A wonderful bistrot to the east of the Latin quarter along the Seine. Though very hot inside (dress light in the summer - you have been warned) we had excellent, simple homey food. It's only fair to compare it to our first night's meal at Le Repaire de Cartouche and it won hands down for me. Dishes are a bit hazy but they included white asparagus starter, a beef stew, pig's cheeks, creme brulee and a very good tarte tatin (apples were not caramelised enough and pastry was slighly under and not chewy enough for my liking). All in all, you can't do much better on a Sunday night

Mon - Balzar

This was just a quick bite for lunch before the airport. Not much to report. Girlfriend had a goat's cheese salad only and I had the roast chicken. Ordered a roast chicken on Sunday in a pub in Hampstead which blows the Balzar one out of the water on every level. Chips not much to write home about. Balzar is a place to go if you're passing by and need a bite...I would never make a dinner or lunch event out of it though.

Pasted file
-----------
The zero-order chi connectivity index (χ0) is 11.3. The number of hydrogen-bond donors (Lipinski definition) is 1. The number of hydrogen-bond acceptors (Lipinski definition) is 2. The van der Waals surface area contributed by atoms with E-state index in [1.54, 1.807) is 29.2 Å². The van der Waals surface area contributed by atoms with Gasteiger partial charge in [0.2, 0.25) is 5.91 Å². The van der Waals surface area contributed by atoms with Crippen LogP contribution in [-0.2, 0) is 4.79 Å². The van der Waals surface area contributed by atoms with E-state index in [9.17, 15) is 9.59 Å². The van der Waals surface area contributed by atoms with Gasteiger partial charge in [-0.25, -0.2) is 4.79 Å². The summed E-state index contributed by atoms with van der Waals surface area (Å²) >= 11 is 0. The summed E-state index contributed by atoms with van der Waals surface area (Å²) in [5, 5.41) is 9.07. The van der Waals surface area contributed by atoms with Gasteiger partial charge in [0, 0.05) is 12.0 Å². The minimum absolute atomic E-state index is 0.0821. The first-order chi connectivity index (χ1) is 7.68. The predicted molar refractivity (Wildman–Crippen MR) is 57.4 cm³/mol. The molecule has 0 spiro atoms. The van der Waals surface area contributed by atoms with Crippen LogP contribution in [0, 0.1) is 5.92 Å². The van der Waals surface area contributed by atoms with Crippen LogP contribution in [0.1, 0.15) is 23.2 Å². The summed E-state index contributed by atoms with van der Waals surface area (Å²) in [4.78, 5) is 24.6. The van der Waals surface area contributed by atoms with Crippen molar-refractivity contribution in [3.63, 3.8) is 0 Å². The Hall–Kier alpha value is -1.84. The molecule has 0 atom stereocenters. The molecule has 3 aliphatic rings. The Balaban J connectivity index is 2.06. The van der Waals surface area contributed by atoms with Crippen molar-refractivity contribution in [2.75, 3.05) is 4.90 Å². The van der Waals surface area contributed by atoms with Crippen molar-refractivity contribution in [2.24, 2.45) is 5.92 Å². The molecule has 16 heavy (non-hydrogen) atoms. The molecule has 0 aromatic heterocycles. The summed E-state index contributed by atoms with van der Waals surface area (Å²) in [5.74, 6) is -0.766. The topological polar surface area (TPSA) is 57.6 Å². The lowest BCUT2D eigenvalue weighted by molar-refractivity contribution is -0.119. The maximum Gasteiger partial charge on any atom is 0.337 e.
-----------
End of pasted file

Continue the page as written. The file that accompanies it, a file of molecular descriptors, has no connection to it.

So thanks all for the great advice on here, hopefully you find my thoughts useful :)

Edited by LuisMiguel (log)
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"We went for the set menu, which was a lot more economical than the a la carte, but mainly because we didn't understand all the dishes (my french is decent, but not great). "

We have eaten several times at Chez L'Ami Jean and the menu is always a problem. The dishes are not traditional so the menu is more a list of ingredients. I do not speak French very well but it is my impression that some of the menu names and descriptions might be French "play on words". Once you get past the difficulty with the menu (which is exacerbated by the quick pace of the place) you are rewarded because the food is fabulous.

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... I do not speak French very well but it is my impression that some of the menu names and descriptions might be French "play on words".  ...

It seems to be an important cultural barrier.

Word games, levels of meaning, are greatly appreciated by the gallic punter.

I suppose I first became aware of this with those remarkably advanced Citroen models the ID and DS.

"It is a riddle, wrapped in a mystery, inside an enigma ..." as the great man said (although about something else).

However, the puzzle-setters are often happy, if asked admiringly, to take the time to explain their cleverness!

"If you wish to make an apple pie from scratch ... you must first invent the universe." - Carl Sagan